In a speech in Corby this week, Jeremy Corbyn made reducing inequality central to his pitch to be the next prime minister. Certain polling emboldens the Labour leader. When asked in the abstract, the UK public expresses strong concern about the gap between rich and poor.
Brexit, the NHS and now crime, remain more important concerns. But US evidence during the last crash suggests inequality rises in the public consciousness in a weakening economy. It spiked here last year too when the economy slowed. A messy Brexit or the threat of Corbyn’s agenda slowing growth further could produce fertile ground for egalitarian sentiment in a coming election.
A reawakening of this age‐old debate though provides opportunity to highlight inconvenient truths for the Left about the trends and causes of inequality. Contra claims it’s spiralling out of control, UK income inequality has been pretty much unchanged for a quarter of a century. Wealth inequality — an aggregated measure comprising physical, financial, housing and private pension wealth– has risen somewhat over longer periods, but likewise has been near‐flat for at least a decade.
Labour retorts that both are still too high. Wealth inequality is the bugbear de jour, being (as it always is given the life cycle) more unequally distributed than income. Scary‐sounding data from the Office for National Statistics (ONS) suggest the richest 10pc of Britons hold 44pc of aggregate private wealth, while the bottom 10pc own nothing. In Corbyn’s world, this justifies more “Robin Hood policies” that take from the rich and spend on the poor.
Yet there’s another unhelpful observation you won’t find Corbyn and Co admitting. Heaps of evidence around the world shows the sort of big welfare state he favours actually widens the same wealth inequality measures he deems obscene.
How can “progressive” programmes make countries more unequal? Quite simply, taxpayer‐funded state pensions, health and social care spending, housing subsidies, unemployment benefits and subsidised student loans, all reduce our need to save or build up personal financial assets. Broad‐based higher taxes to finance them also reduce the means for ordinary households to save and invest for themselves. Across time and countries, these government programmes and transfers have therefore crowded out private savings disproportionately for those of modest means.
Unlike private wealth, the resources for government programmes are not heritable either. Contrary to popular belief, inheritance tends to be wealth‐equalizing. While the wealthy can save and invest in business and financial assets to pass on to their heirs, a big welfare state means poorer households have less need or means for saving, and less often see unexpected windfalls. The welfare state thus widens wealth inequality, and Corbyn’s plans to expand it further would exacerbate this effect.
That’s why Scandinavian economies, despite low income inequality, have wide wealth distributions. Denmark is held up by Corbynistas as a country to emulate on social spending. Yet consider some striking OECD statistics: the bottom 60pc of Danish households have negative net wealth (ie combined, are in debt), while the top 10pc hold 64pc of all wealth. The figures for the UK under these calculations (different from the ONS) are 12.1pc and 52.5pc wealth shares for the bottom 60pc and top 10pc, respectively. In other words, UK wealth is more equally distributed.
Denmark is not just some outlier either. A 2015 European Central Bank study across the eurozone found that “an increase in welfare state spending goes along with an increase — rather than a decrease — of observed wealth inequality”. France has high social spending and low wealth among less well‐off households, for example, while Luxembourg and Spain have relatively low social spending and high wealth holdings for the poor.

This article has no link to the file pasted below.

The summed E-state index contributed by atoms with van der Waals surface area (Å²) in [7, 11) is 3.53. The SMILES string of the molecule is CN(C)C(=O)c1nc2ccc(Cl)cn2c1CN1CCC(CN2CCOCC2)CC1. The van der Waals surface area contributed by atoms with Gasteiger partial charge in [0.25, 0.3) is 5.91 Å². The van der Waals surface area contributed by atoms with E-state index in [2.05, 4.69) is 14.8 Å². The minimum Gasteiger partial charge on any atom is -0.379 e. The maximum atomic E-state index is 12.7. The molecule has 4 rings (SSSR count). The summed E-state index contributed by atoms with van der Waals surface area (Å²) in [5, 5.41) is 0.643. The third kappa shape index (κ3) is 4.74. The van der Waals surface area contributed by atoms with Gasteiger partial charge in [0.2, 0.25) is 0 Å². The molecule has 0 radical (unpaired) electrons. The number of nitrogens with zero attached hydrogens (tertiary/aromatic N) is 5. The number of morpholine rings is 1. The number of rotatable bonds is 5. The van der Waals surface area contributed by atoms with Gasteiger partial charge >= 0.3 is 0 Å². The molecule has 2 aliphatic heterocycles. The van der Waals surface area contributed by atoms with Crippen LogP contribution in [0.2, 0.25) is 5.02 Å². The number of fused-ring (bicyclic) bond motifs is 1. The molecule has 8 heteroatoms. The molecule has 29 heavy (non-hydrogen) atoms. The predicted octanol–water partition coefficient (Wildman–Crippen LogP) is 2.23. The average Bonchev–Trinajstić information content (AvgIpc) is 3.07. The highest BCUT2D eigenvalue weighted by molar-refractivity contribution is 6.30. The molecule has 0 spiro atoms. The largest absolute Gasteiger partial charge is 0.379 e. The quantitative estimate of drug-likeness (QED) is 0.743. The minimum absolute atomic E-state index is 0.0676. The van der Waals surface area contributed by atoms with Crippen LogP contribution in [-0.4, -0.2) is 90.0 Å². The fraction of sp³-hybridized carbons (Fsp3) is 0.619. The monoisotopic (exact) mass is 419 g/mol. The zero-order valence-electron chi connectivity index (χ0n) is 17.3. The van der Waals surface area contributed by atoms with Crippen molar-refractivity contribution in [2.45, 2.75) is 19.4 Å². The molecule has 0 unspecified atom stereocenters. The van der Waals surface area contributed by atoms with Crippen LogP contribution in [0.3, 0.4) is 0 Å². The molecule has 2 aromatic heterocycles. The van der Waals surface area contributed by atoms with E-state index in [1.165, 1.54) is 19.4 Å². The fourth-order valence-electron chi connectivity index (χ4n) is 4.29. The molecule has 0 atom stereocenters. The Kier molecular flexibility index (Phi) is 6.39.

Now, this alone doesn’t mean the welfare state is inherently “bad”. Most programmes or transfers are introduced to achieve ends other than affecting inequality. Facilitating the poor to worry less about precautionary savings and granting them confidence to spend through their lifetimes may still improve well‐being. There are, naturally, other important economic phenomena that shape wealth distributions.
The point here is that Corbyn and others use measures of wealth inequality “worsened” by the welfare state as justification for further expanding it. They risk us getting stuck in a loop whereby more social spending leads to more private wealth inequality, which is then used to justify additional social spending.
There are two potentially honest, rational responses to this evidence. One would be to give up on or augment wealth inequality statistics. Many economists believe a better proxy for well‐being would be lifetime consumption, inclusive of private and government‐provided services. Alternatively, we could adjust wealth statistics to account for the present value of promised government benefits as if they were “real” wealth. Accounting for government and state pensions for the UK alone has been found to reduce measured wealth inequality by almost a third. Adding more services might reduce it further.
Acknowledging that “lived” inequality is far less dramatic than quoted wealth figures suggest would probably be an ask too far for Corbyn, undercutting as it does his whole economic narrative. Yet the alternative response is equally awkward. For if he insists private wealth inequality is society’s premier problem, he might be forced to reconsider some of the welfare state drivers of it.
Could one imagine Corbyn campaigning for privatisation of the state pension or for replacing the NHS with individual health savings accounts to quell this wealth inequality scourge? Probably not. That itself reveals a great deal. Deep down, even the Labour leader would spurn reducing the measured private wealth gap in favour of other priorities.